The wonder of winglets

Upturned wingtips that decrease drag are increasingly being used by airlines to economize on costly jet fuel.

September 20, 2005|By Meredith Cohn | Meredith Cohn,Sun reporter

Before the jump in energy prices sent airlines to seek tax relief on Capitol Hill and helped push two more of them into bankruptcy court, they for months had relied on an array of old tricks to cut their use of fuel.

Some began taxiing on one engine, climbing more steeply, flying higher over turbulence and filling tanks with just what's needed so as not to weigh down the plane. But convinced the fuel squeeze wouldn't end soon, and with a collective thirst for about 19 billion gallons of it a year, many airlines have begun altering not just how their planes fly, but how they look.

An increasing number of carriers are following the lead of business jets and European carriers by adding "winglets," curvy flippers that extend about 8 feet skyward from the end of a wing to make them more aerodynamic. Of the many changes airplane operators and designers have made over the years, this may be one of the most fuel-efficient - and among the most conspicuous to the public now that they have been installed on hundreds of the latest jets.

Some passengers, more accustomed to the straight, bird-like sails that give planes their lift, think winglets make the wings look "bent in a way they aren't supposed to be," said Bryan Martin, Southwest Airlines' ramp manager at Baltimore-Washington International Airport. "I think they look sporty."

A NASA engineer developed winglets during the fuel crises of the 1970s. Private firms began manufacturing them by the 1990s, but there wasn't much of a market with the price of jet fuel only 50 cents a gallon. Some private business jets began adding them, and later, the European airplane maker Airbus began installing them on its jets.

Available in 1999

Winglets became available on Boeing airplanes, favored by many U.S. carriers, in 1999, but didn't immediately attract much attention.

They were built by a small private company called Aviation Partners Inc., which teamed with American aviation giant Boeing Co. Their version was a "blended winglet," which they described as improving aerodynamics over its European counterparts by curving up and out about 5 feet from the wings, instead of jutting straight up from the wing's tip.

When jet fuel prices began climbing a couple of years ago, Southwest Airlines and Continental Airlines decided the cost of up to $750,000 a set plus installation was worth it. With fuel hitting $2.50 in some areas, more than double the $1.03 at the beginning of 2004, use of winglets has become more common.

Southwest finished retrofitting its fleet of 169 Boeing 737s in March and has 373 more of the planes on order. Its Boeing 737-700s each use about 2.7 million gallons of fuel a year, the Texas discount airline said. Whitney Eichinger, a spokeswoman, said Southwest has so far saved about 3 percent in fuel costs since the change.

AirTran Airways, one of the latest to order winglets for 15 of its Boeing 737s, said it expects to save about 90,000 gallons of fuel per plane per year - enough for it to recoup its investment in three to five years.

"We absolutely did this because of fuel costs," said Judy Graham-Weaver, an AirTran spokeswoman. "It's amazing the cost savings. I wish they made winglets for my car."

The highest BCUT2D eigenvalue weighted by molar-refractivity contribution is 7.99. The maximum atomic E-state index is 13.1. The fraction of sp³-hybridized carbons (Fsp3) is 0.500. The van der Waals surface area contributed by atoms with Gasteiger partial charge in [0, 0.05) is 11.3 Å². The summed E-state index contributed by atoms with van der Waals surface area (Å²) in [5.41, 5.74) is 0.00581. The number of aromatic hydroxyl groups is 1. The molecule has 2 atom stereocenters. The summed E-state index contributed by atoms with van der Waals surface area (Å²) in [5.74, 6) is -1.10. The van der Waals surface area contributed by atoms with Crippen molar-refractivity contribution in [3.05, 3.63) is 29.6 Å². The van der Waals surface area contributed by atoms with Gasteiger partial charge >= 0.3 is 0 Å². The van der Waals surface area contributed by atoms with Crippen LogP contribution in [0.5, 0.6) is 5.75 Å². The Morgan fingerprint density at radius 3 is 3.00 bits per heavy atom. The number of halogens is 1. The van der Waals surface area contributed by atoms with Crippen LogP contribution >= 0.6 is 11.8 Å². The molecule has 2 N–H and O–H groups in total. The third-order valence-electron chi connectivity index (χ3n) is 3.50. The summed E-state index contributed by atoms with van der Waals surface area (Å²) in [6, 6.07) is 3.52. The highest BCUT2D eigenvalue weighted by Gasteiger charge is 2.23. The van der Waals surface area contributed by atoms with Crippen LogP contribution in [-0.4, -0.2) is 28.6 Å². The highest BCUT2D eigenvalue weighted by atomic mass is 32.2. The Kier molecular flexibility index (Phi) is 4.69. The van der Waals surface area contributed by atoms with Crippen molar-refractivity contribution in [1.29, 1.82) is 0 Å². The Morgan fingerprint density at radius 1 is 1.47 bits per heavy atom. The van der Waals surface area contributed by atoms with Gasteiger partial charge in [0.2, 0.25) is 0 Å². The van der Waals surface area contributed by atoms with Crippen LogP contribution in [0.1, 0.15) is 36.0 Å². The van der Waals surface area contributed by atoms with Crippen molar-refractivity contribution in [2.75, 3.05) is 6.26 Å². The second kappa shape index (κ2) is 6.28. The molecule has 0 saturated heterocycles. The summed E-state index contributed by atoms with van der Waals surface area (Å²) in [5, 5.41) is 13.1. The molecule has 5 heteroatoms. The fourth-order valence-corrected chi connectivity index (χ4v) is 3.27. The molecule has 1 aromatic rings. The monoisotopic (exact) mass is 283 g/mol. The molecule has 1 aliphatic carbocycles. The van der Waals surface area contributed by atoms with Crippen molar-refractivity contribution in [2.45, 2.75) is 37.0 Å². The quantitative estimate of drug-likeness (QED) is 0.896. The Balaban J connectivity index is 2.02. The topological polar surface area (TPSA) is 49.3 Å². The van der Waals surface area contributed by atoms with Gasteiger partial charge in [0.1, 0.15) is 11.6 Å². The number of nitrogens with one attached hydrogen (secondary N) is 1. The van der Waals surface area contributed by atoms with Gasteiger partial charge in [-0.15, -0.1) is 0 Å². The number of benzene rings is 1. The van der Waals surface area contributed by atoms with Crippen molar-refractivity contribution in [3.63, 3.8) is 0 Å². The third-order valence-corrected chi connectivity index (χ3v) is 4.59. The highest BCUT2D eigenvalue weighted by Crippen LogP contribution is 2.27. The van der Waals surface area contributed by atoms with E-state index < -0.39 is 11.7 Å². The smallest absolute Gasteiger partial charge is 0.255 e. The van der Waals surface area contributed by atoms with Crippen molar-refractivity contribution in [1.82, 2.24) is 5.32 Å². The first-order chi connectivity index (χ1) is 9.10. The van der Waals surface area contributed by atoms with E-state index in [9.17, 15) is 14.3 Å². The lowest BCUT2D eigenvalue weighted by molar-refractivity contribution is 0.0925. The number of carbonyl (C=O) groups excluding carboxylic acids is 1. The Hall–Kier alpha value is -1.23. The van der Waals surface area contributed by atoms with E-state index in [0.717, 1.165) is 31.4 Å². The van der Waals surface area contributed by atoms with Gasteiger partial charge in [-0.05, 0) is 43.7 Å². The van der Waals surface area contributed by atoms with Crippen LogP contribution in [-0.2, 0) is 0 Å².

Aviation Partners Boeing said the company has outfitted more than 700 planes for four dozen commercial airlines, mostly retrofits. Hundreds more are ordered directly from the Boeing assembly line on 737-700s and 737-800s, the latest versions of its popular model. About 70 percent of Boeing 737s coming off the assembly line have winglets on them, said Mike Marino, chief executive of Aviation Partners Boeing.

The Federal Aviation Administration has not approved their use for every model of commercial plane. Also, carriers aren't likely to retrofit older ones or short-haul planes that won't see much fuel savings. And some financially strapped airlines don't have the money to buy the parts. Some carriers have installed the winglets themselves to save money and time.

Betting on change

It's not uncommon for airlines to look for their own operations or airplane designs to improve efficiency during periods of higher fuel costs, said George Larson, editor of the Smithsonian Institution's Air & Space Magazine. Often, however, prices drop quickly and the more costly and permanent fixes are dropped even before they're begun in earnest, he said. This time, Larson said, airlines are betting that fuel costs will remain high and are willing to pay for "such an expensive hardware change."

Even predating their invention a century ago, airplanes and their wings have undergone countless design changes to make them more efficient. Wings have been made longer and thinner for speed and efficiency, their upward curve has been modified for more lift and they've been constructed with composite materials that don't corrode and break as metals do. Some military planes are now being constructed with perforations in their wings to reduce air friction.

"Winglets are probably not a huge life-altering thing like the invention of the jet engine," Larson said. "Winglets are the kind of thing to do at a time like this."



List price of winglets plus installation

700 +

Planes outfitted so far by four dozen commercial airlines


Sets installed on Southwest Airlines Boeing 737s


Sets on order by Southwest


Gallons of fuel saved per plane each year


Billions gallons airline industry each year


Price of a gallon iof jet fuel in August 2005 in some areas


Price of a gallon iof jet fuel in August 2004 in those areas

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